Evaluation of I-gel™ airway in different head and neck positions in anesthetized paralyzed children

    loading  Checking for direct PDF access through Ovid

Abstract

Background:

Studies that have compared and quantified the oropharynageal leak pressure (OPLP) and adequacy of ventilation with supraglottic airway devices in different head and neck positions have been done in adult populations. The effects of head–neck position changes on the functioning of I-gel™ in pediatric population still remain unevaluated.

Aim:

This study aimed to quantify the influence of different head and neck positions namely neutral, maximum flexion, and maximum extension on OPLP, ventilation scoring, and fiberoptic grading using I-gel™ in anesthetized, paralyzed children.

Methods:

I-gel™ was inserted in 30 paralyzed, anesthetized children scheduled for elective urological and orthopedic procedures. Anesthesia was induced with sevoflurane in oxygen. Atracurium was administered intravenously to facilitate neuromuscular relaxation. Recordings of OPLP in neutral, maximum flexion, and maximum extension were taken as primary outcome. Fiberoptic grading, insertion of ryle's tube and ventilation scoring were also measured in different head and neck positions as secondary outcomes.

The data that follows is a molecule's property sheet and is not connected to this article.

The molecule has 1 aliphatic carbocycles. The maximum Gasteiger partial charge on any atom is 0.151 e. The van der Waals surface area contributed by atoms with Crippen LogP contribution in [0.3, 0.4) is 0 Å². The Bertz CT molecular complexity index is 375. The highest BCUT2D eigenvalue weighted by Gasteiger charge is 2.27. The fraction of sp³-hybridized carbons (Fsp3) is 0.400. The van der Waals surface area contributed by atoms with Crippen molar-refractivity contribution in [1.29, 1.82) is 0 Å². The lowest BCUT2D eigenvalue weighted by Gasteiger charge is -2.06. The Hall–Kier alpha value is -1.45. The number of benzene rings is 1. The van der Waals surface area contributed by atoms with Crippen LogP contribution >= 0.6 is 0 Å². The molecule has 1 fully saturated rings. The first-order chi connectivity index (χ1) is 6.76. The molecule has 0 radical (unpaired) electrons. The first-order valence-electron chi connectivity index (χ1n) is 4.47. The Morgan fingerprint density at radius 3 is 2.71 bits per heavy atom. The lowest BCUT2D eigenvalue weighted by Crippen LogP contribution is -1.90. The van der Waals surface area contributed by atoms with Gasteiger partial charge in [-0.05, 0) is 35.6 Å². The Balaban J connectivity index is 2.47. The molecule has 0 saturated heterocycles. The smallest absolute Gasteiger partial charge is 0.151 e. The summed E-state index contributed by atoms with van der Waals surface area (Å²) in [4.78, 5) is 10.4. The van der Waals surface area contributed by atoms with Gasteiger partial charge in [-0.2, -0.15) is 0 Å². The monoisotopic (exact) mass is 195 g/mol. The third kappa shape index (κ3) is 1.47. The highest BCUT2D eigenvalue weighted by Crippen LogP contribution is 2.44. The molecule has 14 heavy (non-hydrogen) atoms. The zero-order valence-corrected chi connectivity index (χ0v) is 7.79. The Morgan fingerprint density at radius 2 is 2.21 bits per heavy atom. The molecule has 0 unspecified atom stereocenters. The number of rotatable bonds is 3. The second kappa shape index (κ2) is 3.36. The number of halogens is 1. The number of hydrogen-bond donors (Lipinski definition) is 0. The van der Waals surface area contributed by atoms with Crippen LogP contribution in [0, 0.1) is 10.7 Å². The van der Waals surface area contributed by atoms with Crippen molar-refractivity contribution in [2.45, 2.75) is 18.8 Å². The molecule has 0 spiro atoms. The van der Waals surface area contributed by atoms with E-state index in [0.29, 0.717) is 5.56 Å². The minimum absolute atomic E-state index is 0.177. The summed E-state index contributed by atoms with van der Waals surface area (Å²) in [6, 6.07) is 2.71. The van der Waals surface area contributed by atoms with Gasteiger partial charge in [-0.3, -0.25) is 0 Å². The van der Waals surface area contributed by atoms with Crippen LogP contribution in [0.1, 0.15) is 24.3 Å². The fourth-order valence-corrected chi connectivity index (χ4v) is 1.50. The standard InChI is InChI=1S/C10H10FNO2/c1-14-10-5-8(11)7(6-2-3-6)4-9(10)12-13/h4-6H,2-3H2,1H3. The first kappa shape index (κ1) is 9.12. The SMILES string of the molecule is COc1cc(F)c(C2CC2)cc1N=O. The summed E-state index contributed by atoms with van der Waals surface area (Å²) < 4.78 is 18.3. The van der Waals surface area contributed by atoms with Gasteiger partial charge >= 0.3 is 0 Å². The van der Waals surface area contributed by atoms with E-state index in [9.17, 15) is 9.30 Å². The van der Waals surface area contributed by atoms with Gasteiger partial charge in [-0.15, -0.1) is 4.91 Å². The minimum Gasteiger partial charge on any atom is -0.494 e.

Results:

The OPLP was significantly higher in flexion (27.6 ± 3.3 cm H2O, P = 0.000) and lower in extension (19.6 ± 3.2 cm H2O, P = 0.006) in comparison to the neutral position (23.2 ± 3.2 cm H2O). There was a worsening of the fiberoptic view in flexion compared to neutral position (0/5/19/6 vs 5/21/4/0). The ventilation score was poorer (1 [0–3], P < 0.05) and peak inspiratory pressures higher in flexion (15.2 ± 1.4 cm H2O, P = 0.000) compared to the neutral position (10.4 ± 1.6 cm H2O).

Conclusion:

Caution is warranted in pediatric patients while ventilating with I-gel™ in extreme flexion of head and neck owing to poor ventilation despite increase in OPLP.

Related Topics

    loading  Loading Related Articles